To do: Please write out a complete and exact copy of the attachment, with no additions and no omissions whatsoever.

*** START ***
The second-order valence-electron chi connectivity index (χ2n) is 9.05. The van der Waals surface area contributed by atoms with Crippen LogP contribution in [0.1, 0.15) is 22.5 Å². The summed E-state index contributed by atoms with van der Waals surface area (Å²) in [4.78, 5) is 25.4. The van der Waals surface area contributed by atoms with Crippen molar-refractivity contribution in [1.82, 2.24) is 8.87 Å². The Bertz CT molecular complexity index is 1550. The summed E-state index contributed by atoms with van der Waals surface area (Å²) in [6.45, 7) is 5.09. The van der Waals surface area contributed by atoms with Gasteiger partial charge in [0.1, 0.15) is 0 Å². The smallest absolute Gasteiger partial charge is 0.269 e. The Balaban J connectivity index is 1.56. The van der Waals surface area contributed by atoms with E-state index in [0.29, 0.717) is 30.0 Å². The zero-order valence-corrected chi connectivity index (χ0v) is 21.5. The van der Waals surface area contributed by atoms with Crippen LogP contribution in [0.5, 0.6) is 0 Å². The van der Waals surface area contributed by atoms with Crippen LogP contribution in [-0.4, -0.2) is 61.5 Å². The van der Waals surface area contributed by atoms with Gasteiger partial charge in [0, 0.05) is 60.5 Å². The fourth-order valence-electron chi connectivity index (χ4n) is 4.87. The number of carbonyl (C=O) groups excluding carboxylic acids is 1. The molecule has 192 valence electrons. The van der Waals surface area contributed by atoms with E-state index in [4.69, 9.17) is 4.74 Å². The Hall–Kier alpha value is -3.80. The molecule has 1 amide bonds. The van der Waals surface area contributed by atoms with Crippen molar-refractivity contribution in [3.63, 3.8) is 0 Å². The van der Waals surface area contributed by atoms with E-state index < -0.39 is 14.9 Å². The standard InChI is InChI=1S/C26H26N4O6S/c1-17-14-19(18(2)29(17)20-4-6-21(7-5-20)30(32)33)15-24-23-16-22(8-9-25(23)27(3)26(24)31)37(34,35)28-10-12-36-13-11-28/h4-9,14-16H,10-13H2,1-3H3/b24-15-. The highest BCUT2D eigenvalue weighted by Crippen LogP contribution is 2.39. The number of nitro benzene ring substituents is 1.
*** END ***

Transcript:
The second-order valence-electron chi connectivity index (χ2n) is 9.05. The van der Waals surface area contributed by atoms with Crippen LogP contribution in [0.1, 0.15) is 22.5 Å². The summed E-state index contributed by atoms with van der Waals surface area (Å²) in [4.78, 5) is 25.4. The van der Waals surface area contributed by atoms with Crippen molar-refractivity contribution in [1.82, 2.24) is 8.87 Å². The Bertz CT molecular complexity index is 1550. The summed E-state index contributed by atoms with van der Waals surface area (Å²) in [6.45, 7) is 5.09. The van der Waals surface area contributed by atoms with Gasteiger partial charge in [0.1, 0.15) is 0 Å². The smallest absolute Gasteiger partial charge is 0.269 e. The Balaban J connectivity index is 1.56. The van der Waals surface area contributed by atoms with E-state index in [0.29, 0.717) is 30.0 Å². The zero-order valence-corrected chi connectivity index (χ0v) is 21.5. The van der Waals surface area contributed by atoms with Crippen LogP contribution in [0.5, 0.6) is 0 Å². The van der Waals surface area contributed by atoms with Crippen LogP contribution in [-0.4, -0.2) is 61.5 Å². The van der Waals surface area contributed by atoms with Gasteiger partial charge in [0, 0.05) is 60.5 Å². The fourth-order valence-electron chi connectivity index (χ4n) is 4.87. The number of carbonyl (C=O) groups excluding carboxylic acids is 1. The molecule has 192 valence electrons. The van der Waals surface area contributed by atoms with E-state index in [4.69, 9.17) is 4.74 Å². The Hall–Kier alpha value is -3.80. The molecule has 1 amide bonds. The van der Waals surface area contributed by atoms with Crippen molar-refractivity contribution in [3.63, 3.8) is 0 Å². The van der Waals surface area contributed by atoms with E-state index < -0.39 is 14.9 Å². The standard InChI is InChI=1S/C26H26N4O6S/c1-17-14-19(18(2)29(17)20-4-6-21(7-5-20)30(32)33)15-24-23-16-22(8-9-25(23)27(3)26(24)31)37(34,35)28-10-12-36-13-11-28/h4-9,14-16H,10-13H2,1-3H3/b24-15-. The highest BCUT2D eigenvalue weighted by Crippen LogP contribution is 2.39. The number of nitro benzene ring substituents is 1.